Italian dessert needed + biscotti help

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Joined Jul 30, 2007
ST,

in case you haven't made up your mind as yet, here are a few of my favorites...for a cookie, a simple pignoli or toasted seame seed...you can never go wrong with cannolis, however they are quite labor intensive unless you have a bakery you can buy the shells from...then there is always crostata di ricotta, a sublime italian cheese pie with a pasta frolla ( pastry crust with sugar, marsala, and orange zest....

joey
 
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Joined Aug 13, 2006
Judging by the recipes, Amaretti is a drop cookie, meaning you just take from the batter with a tsp. and put it on the sheet. No rolling like biscotti :)
That's what i would have imagined, too,  but then i looked in the old Artusi, La scienza in cucina e l'arte di mangiar bene (1910 edition) and it gave two recipes, each of which required you to roll out a sort of snake and cut it in pieces, then roll them in balls and squash them slightly with the hands.  (neither called for rolling them out, like with a rolling pin, nor do biscotti recipes).  Amaretti are soft and chewy not crispy like meringues, though probably by the time they get exported they become dry.  I was pleasantly surprised when i first had panforte di siena here, and it was beautifully soft, while what i'd always tasted in the states was a jawbreaker. 

I just checked out Ada Boni's Talismano della Felicita', another classic, but more recent, and here, despite the many contraptions invented to grate and grind almonds, she also says to  smash the peeled and dried almonds in a mortar, then beat the whites, add powdered sugar, beating, and then the almonds and then to put them in a pastry bag and squirt out walnut-sized balls,

her ingredients are similar though,

125 gms almonds

50 gm bitter almonds

225 gm powdered sugar

2 egg whites

powdered sugar to dust on top before baking.  But first let them sit there for "many hours" then bake in a moderate oven until they're swollen and the insides are hollow

However ada boni doesn;t really specify powdered sugar in the mixture, but says "sugar in powder" which seems like powdered sugar, but the dusting sugar at the end is described as zucchero a velo, which is the usual term for the fine sugar that blows away when you sift it, what we call powdered sugar.  Probably the first one is superfine sugar. 

The thing is, Italian recipes are never very accurate and rarely really describe how things are done, but each of these specifies how to do it (beat the whites, or add the whites to the mortar; roll into a snake and cut and roll into balls or to squeeze from a pastry bag and let them sit for several hours. 
 
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Joined Apr 24, 2011
Well I guess I'll go with the beat the whites, fold in the almonds, powdered sugar (in Macedonia there is only granulated and powdered sugar, so that's what I'm going by..) and almond extract, drop the dough with teaspoons and bake.. Now, some recipes say 24-30 mins at 150 degrees and others 15 at 180 with the same ingredients, what do you say I should listen?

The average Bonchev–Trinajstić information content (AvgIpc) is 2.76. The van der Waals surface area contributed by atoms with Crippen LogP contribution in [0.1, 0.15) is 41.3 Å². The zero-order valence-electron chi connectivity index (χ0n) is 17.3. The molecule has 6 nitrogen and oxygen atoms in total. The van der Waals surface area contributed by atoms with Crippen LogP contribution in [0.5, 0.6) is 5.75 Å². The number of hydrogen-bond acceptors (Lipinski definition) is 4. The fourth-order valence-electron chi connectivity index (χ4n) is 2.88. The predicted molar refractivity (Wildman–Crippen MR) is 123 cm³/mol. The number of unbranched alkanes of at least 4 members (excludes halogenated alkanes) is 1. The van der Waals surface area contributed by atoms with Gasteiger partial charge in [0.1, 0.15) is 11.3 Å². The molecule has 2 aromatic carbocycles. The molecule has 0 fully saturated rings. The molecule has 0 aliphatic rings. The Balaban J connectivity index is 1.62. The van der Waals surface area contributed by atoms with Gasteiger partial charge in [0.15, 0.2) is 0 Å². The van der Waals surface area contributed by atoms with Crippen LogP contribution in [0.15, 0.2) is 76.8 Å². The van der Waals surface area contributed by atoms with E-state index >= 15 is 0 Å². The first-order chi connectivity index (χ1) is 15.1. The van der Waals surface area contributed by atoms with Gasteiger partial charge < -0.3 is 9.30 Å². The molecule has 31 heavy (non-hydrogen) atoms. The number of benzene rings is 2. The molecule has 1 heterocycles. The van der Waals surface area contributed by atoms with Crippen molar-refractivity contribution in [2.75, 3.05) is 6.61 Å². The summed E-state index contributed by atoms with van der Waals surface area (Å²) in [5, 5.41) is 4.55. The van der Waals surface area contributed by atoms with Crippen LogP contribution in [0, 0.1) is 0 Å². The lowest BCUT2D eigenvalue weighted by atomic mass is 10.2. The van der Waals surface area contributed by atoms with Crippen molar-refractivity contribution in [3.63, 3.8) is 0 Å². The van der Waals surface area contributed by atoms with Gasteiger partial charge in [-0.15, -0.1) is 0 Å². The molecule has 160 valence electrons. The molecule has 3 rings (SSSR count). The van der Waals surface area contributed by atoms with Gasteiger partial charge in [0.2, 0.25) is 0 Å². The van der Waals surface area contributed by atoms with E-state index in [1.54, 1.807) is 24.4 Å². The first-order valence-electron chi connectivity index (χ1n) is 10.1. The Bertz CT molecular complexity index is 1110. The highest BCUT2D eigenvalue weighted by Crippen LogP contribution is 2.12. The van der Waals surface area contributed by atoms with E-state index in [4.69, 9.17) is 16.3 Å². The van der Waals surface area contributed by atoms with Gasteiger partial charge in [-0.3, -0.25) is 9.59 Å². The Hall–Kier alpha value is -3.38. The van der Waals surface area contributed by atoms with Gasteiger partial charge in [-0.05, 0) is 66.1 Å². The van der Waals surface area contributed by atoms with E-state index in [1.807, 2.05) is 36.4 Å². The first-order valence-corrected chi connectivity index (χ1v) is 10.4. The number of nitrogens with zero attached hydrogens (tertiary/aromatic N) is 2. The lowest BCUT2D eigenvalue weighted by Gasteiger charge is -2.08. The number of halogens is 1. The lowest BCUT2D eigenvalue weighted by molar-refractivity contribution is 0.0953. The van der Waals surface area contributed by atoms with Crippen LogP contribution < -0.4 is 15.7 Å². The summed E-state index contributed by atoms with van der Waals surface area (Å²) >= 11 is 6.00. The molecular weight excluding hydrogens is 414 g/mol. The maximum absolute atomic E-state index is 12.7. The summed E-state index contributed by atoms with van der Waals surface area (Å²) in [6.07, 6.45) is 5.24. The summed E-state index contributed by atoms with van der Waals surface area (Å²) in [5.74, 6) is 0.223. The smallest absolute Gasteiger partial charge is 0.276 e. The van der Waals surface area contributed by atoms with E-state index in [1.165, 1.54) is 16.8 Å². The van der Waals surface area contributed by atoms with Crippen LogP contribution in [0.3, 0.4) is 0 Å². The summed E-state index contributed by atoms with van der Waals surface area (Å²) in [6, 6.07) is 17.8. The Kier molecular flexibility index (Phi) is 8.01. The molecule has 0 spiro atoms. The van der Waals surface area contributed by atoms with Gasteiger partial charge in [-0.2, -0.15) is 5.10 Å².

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Joined Apr 24, 2011
They were lovely! I wasn't so sure about the whole thing but when I was making them I knew they would succeed. I made them like I wrote above, baked at 170 for around 15 minutes. They came out great, soft when warm and brilliantly chewy today. Everyone who tried them immediately fell in love, the beautiful crunchy (but not too much) texture, the almonds in the dough and the final, marzipan taste.. People at these events know that I love cooking and that I have experience with sweets, but even they were too surprised, not to mention the new people.

I'm not showing off. I'm simply praising these genius cookies. Thanks a lot to everyone for the help :)
 
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Joined Jul 17, 2010
Hi

I hope this recipe will help you. Try this:

Chocolate Pistachio Biscotti

Ingredient:

6 T. unsalted butter, room temperature, plus more for baking sheet

2 C. all-purpose flour, plus more for baking sheet

1/2 C. unsweetened cocoa powder

1 t. baking soda

1/4 t. salt

1 C. sugar

2 large eggs

1 C. shelled pistachio nuts

1/2 C. chocolate chips
 

Method:

Preheat oven to 350ºF. Butter and flour a baking sheet; set aside.

In a medium bowl, whisk together flour, cocoa powder, baking soda, and salt. In the bowl of an electric mixer fitted with the whisk attachment, cream butter and sugar until light and fluffy. Add eggs; beat until well combined, scraping down sides of bowl if necessary. Add flour mixture, and stir to form a stiff dough. Stir in pistachios and chocolate chips.

Transfer dough to prepared baking sheet; form into a slightly flattened log, about 12 x 4 inches. Bake until slightly firm, about 25 minutes. Cool on a wire rack for about 5 minutes. Reduce oven temperature to 300ºF.

On a cutting board, using a sharp serrated knife, cut biscotti diagonally into 1-inch-thick slices. Arrange biscotti, cut sides down, on baking sheet, and bake until crisp but still slightly soft in the center, about 8 minutes.